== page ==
The Reserve Bank of India (RBI), in a circular, on November 12 issued a set of clarifications on its current asset classification guidelines and said the banks must specify the exact due dates for repayment in loan agreements so that there remains no room for varied interpretations. At present, the agreement only describes the due date, which could be potentially misleading.
“Henceforth, the exact due dates for repayment of a loan, frequency of repayment, break up between principal and interest, examples of special mention account (SMA) and non-performing asset (NPA) classification dates shall be clearly specified in the loan agreement and the borrower shall be apprised of the same at the time of loan sanction and also at the time of subsequent changes, if any, to the sanction terms or loan agreement till full repayment of the loan,” the circular said.
In addition to this, the circular also mentioned that banks should specify that loans that come with a moratorium facility should specify the exact date of commencement for repayment of loans. All these mandates should be complied with by December 31, 2021. As for the ongoing loans, these guidelines will apply as and when the concerned loans come up for renewal.
RBI also said that the loan accounts which have been classified as NPAs may be upgraded like a standard asset class only if the entire outstanding payments, including interest and principal, are paid back by the borrower. Earlier, upon repayment of only interest and partial overdue, the banks would reinstate the NPA account back to the standard asset category.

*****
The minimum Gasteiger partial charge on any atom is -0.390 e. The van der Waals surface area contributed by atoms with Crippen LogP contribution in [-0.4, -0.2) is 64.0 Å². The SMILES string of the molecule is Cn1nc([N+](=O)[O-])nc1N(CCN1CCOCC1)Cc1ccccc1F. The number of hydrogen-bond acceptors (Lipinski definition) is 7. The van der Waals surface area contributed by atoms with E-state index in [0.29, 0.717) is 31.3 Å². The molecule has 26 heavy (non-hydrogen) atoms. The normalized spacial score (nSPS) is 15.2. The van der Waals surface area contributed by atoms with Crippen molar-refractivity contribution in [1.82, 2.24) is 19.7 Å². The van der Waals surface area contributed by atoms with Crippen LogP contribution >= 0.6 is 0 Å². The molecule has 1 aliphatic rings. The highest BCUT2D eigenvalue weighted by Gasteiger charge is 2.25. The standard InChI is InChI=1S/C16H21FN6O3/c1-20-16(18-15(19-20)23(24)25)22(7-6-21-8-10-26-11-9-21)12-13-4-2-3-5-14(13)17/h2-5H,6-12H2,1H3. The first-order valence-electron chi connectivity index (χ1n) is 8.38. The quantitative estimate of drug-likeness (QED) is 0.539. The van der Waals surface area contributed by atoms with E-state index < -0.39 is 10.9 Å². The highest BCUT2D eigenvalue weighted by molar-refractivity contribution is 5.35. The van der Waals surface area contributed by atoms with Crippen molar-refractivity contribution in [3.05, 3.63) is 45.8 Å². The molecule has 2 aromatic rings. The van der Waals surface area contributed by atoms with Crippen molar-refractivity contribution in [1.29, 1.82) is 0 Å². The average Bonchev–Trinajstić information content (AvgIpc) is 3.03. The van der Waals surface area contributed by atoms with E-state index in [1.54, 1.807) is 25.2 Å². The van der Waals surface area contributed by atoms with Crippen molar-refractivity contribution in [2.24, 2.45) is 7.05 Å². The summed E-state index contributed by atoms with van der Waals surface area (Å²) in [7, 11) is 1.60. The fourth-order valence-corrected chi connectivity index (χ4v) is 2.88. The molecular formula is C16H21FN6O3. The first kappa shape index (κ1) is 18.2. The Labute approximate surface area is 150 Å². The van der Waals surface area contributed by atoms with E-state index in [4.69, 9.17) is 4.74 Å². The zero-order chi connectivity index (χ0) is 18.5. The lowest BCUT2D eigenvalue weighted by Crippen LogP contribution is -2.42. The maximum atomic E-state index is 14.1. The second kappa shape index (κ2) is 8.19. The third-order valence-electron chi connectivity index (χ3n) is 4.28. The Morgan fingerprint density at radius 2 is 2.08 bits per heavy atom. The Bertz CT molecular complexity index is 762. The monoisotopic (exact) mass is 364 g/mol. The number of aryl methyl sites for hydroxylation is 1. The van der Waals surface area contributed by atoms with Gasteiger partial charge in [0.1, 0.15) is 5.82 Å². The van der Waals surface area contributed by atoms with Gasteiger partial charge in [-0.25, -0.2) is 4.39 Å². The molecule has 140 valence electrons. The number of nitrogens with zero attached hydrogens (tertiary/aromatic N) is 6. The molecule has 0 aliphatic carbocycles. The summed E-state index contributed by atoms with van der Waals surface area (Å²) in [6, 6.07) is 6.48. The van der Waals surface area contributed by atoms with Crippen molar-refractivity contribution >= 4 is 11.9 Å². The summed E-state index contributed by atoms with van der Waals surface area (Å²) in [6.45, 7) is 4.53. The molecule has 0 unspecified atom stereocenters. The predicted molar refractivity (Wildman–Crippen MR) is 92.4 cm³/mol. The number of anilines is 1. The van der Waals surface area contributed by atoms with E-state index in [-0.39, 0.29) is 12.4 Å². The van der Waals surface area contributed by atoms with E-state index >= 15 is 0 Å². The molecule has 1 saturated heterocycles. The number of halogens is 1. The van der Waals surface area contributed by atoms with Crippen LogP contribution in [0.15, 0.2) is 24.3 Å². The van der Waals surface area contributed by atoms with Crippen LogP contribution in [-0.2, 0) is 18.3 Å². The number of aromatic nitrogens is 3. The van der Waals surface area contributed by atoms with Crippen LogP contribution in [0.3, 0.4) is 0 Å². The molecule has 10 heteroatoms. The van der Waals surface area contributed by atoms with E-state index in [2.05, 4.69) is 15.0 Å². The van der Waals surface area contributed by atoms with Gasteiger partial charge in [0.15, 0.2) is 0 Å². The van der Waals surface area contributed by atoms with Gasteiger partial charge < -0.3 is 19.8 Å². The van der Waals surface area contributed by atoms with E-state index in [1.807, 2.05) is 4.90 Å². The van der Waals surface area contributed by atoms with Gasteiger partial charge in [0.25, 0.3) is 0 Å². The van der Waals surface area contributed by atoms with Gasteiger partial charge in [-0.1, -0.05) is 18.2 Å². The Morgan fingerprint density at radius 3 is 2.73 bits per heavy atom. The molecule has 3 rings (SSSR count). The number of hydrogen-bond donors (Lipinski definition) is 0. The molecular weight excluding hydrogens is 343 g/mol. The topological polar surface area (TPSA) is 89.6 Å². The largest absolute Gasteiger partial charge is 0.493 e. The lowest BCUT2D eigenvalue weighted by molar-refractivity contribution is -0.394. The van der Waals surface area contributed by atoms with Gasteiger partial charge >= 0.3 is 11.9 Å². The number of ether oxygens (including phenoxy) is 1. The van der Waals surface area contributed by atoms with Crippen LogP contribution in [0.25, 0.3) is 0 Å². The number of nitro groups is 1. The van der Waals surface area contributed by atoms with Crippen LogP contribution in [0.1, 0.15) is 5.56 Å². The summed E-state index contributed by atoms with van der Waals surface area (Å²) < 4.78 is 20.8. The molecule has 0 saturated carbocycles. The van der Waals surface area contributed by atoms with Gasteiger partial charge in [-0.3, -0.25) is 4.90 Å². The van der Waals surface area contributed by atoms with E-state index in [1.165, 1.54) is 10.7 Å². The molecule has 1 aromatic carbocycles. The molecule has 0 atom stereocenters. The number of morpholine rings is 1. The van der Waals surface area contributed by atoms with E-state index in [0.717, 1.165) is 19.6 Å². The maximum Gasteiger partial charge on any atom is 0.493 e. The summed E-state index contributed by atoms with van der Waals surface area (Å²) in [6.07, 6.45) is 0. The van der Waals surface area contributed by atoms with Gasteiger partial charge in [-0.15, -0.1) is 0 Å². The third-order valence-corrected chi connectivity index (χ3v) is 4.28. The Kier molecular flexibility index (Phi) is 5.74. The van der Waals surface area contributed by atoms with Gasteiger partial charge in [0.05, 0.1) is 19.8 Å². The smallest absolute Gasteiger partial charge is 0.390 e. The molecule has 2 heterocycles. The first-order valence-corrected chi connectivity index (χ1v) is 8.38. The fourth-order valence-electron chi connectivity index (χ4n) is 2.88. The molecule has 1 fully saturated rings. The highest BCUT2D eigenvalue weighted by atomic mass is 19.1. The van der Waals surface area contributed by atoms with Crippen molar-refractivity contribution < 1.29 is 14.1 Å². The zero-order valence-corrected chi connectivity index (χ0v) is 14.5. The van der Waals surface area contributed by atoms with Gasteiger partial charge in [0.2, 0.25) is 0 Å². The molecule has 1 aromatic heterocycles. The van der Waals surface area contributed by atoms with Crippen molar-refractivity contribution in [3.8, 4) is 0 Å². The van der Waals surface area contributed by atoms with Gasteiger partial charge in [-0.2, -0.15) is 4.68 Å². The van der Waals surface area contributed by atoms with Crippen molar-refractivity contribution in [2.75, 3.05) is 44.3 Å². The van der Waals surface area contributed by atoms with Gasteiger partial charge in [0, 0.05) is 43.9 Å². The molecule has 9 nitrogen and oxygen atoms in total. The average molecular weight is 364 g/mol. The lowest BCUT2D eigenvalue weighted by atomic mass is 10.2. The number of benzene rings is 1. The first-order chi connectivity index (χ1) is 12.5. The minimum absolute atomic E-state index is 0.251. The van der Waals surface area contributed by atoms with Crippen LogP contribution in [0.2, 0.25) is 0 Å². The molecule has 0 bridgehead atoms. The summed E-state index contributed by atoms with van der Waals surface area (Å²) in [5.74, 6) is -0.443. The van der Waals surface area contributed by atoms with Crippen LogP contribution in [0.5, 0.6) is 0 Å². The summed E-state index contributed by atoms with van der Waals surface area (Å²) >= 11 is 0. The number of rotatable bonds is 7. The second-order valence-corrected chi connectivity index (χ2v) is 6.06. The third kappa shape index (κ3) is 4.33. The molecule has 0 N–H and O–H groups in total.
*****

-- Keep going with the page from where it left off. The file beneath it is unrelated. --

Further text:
Additionally, previously, in the case of interest payments, an account was classified as NPA only if the interest due and charged during any quarter was not serviced fully within 90 days from the end of the quarter. But currently, the account will be classified as an NPA if the interest due and charged remains overdue for more than 90 days, effective from March 31, 2022.
With regards to Cash credit and Overdraft (CC/OD), the circular clarified that at present, CC/OD account is treated as “out of order” if:
- There are no credits continuously for 90 days as on the date of the Balance Sheet
- Credits are not enough to cover the interest debited during the same period.
In order to further define the contours of “out-of-order”, the circular further stipulated that the CC/OD account will be considered the same if:
- The outstanding balance in the CC/OD account remains continuously in excess of the sanctioned limit/drawing power for 90 days
- The outstanding balance in the CC/OD account is less than the sanctioned limit/drawing power but there are no credits continuously for 90 days
- The outstanding balance in the CC/OD account is less than the sanctioned limit/drawing power but credits are not enough to cover the interest debited during the previous 90 days period.
Also, to promote consumer awareness and education in this field, the circular advocated for relevant literature to be made available on their website and more.
“With a view to increasing awareness among the borrowers, lending institutions shall place consumer education literature on their websites, explaining with examples, the concepts of date of overdue, SMA and NPA classification and upgradation with specific reference to the day-end process. Lending institutions may also consider displaying such consumer education literature in their branches by means of posters and/or other appropriate media”.
Further, it shall also be ensured that their front-line officers educate borrowers about all these concepts, with respect to loans availed by them, at the time of sanction/disbursal/renewal of loans. These instructions shall be complied with at the earliest, but no later than March 31, 2022”, read the circular.